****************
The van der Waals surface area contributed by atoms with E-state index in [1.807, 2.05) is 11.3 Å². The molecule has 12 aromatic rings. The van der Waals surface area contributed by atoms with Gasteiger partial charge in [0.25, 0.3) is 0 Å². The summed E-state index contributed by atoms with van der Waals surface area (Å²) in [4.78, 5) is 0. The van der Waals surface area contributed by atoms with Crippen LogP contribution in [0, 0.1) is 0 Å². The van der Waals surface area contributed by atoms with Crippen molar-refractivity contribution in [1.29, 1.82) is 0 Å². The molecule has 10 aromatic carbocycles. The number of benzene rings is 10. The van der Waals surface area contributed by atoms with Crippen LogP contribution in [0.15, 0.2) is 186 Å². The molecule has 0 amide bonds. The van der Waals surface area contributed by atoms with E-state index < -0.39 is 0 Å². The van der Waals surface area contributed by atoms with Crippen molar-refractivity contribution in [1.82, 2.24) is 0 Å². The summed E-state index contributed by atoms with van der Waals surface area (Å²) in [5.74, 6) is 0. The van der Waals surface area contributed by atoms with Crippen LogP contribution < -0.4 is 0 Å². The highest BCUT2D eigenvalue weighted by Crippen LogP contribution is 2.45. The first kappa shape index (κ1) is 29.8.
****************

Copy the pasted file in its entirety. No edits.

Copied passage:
The van der Waals surface area contributed by atoms with E-state index in [1.807, 2.05) is 11.3 Å². The molecule has 12 aromatic rings. The van der Waals surface area contributed by atoms with Gasteiger partial charge in [0.25, 0.3) is 0 Å². The summed E-state index contributed by atoms with van der Waals surface area (Å²) in [4.78, 5) is 0. The van der Waals surface area contributed by atoms with Crippen LogP contribution in [0, 0.1) is 0 Å². The van der Waals surface area contributed by atoms with Crippen molar-refractivity contribution in [1.29, 1.82) is 0 Å². The molecule has 10 aromatic carbocycles. The number of benzene rings is 10. The van der Waals surface area contributed by atoms with Crippen LogP contribution in [0.15, 0.2) is 186 Å². The molecule has 0 amide bonds. The van der Waals surface area contributed by atoms with E-state index < -0.39 is 0 Å². The van der Waals surface area contributed by atoms with Crippen molar-refractivity contribution in [1.82, 2.24) is 0 Å². The summed E-state index contributed by atoms with van der Waals surface area (Å²) in [5.74, 6) is 0. The van der Waals surface area contributed by atoms with Crippen LogP contribution < -0.4 is 0 Å². The highest BCUT2D eigenvalue weighted by Crippen LogP contribution is 2.45. The first kappa shape index (κ1) is 29.8.